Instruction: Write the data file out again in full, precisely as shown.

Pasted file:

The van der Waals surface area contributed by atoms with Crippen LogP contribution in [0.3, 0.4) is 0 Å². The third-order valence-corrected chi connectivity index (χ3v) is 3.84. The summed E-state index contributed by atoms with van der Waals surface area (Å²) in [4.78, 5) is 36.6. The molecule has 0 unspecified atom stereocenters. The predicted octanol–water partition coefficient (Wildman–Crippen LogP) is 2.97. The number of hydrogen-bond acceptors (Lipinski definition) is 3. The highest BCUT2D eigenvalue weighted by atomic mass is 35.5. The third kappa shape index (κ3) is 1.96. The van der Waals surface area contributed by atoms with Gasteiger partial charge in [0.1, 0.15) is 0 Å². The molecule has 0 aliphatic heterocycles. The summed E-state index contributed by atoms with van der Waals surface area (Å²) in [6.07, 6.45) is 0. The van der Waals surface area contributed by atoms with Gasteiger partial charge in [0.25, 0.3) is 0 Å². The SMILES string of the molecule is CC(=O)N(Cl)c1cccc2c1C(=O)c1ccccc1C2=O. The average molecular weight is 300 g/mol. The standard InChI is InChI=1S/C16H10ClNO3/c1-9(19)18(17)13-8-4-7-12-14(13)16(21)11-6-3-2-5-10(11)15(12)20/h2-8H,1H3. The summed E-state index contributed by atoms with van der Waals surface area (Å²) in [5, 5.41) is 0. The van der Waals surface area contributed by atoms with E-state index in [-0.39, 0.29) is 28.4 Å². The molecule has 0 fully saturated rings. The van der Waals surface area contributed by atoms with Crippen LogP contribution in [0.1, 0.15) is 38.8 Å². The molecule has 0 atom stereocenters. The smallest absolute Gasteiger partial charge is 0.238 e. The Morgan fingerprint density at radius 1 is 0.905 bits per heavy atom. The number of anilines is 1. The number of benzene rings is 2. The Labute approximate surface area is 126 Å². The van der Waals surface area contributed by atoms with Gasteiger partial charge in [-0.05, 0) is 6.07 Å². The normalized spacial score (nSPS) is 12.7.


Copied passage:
The van der Waals surface area contributed by atoms with Crippen LogP contribution in [0.3, 0.4) is 0 Å². The third-order valence-corrected chi connectivity index (χ3v) is 3.84. The summed E-state index contributed by atoms with van der Waals surface area (Å²) in [4.78, 5) is 36.6. The molecule has 0 unspecified atom stereocenters. The predicted octanol–water partition coefficient (Wildman–Crippen LogP) is 2.97. The number of hydrogen-bond acceptors (Lipinski definition) is 3. The highest BCUT2D eigenvalue weighted by atomic mass is 35.5. The third kappa shape index (κ3) is 1.96. The van der Waals surface area contributed by atoms with Gasteiger partial charge in [0.1, 0.15) is 0 Å². The molecule has 0 aliphatic heterocycles. The summed E-state index contributed by atoms with van der Waals surface area (Å²) in [6.07, 6.45) is 0. The van der Waals surface area contributed by atoms with Gasteiger partial charge in [0.25, 0.3) is 0 Å². The SMILES string of the molecule is CC(=O)N(Cl)c1cccc2c1C(=O)c1ccccc1C2=O. The average molecular weight is 300 g/mol. The standard InChI is InChI=1S/C16H10ClNO3/c1-9(19)18(17)13-8-4-7-12-14(13)16(21)11-6-3-2-5-10(11)15(12)20/h2-8H,1H3. The summed E-state index contributed by atoms with van der Waals surface area (Å²) in [5, 5.41) is 0. The van der Waals surface area contributed by atoms with E-state index in [-0.39, 0.29) is 28.4 Å². The molecule has 0 fully saturated rings. The van der Waals surface area contributed by atoms with Crippen LogP contribution in [0.1, 0.15) is 38.8 Å². The molecule has 0 atom stereocenters. The smallest absolute Gasteiger partial charge is 0.238 e. The Morgan fingerprint density at radius 1 is 0.905 bits per heavy atom. The number of anilines is 1. The number of benzene rings is 2. The Labute approximate surface area is 126 Å². The van der Waals surface area contributed by atoms with Gasteiger partial charge in [-0.05, 0) is 6.07 Å². The normalized spacial score (nSPS) is 12.7.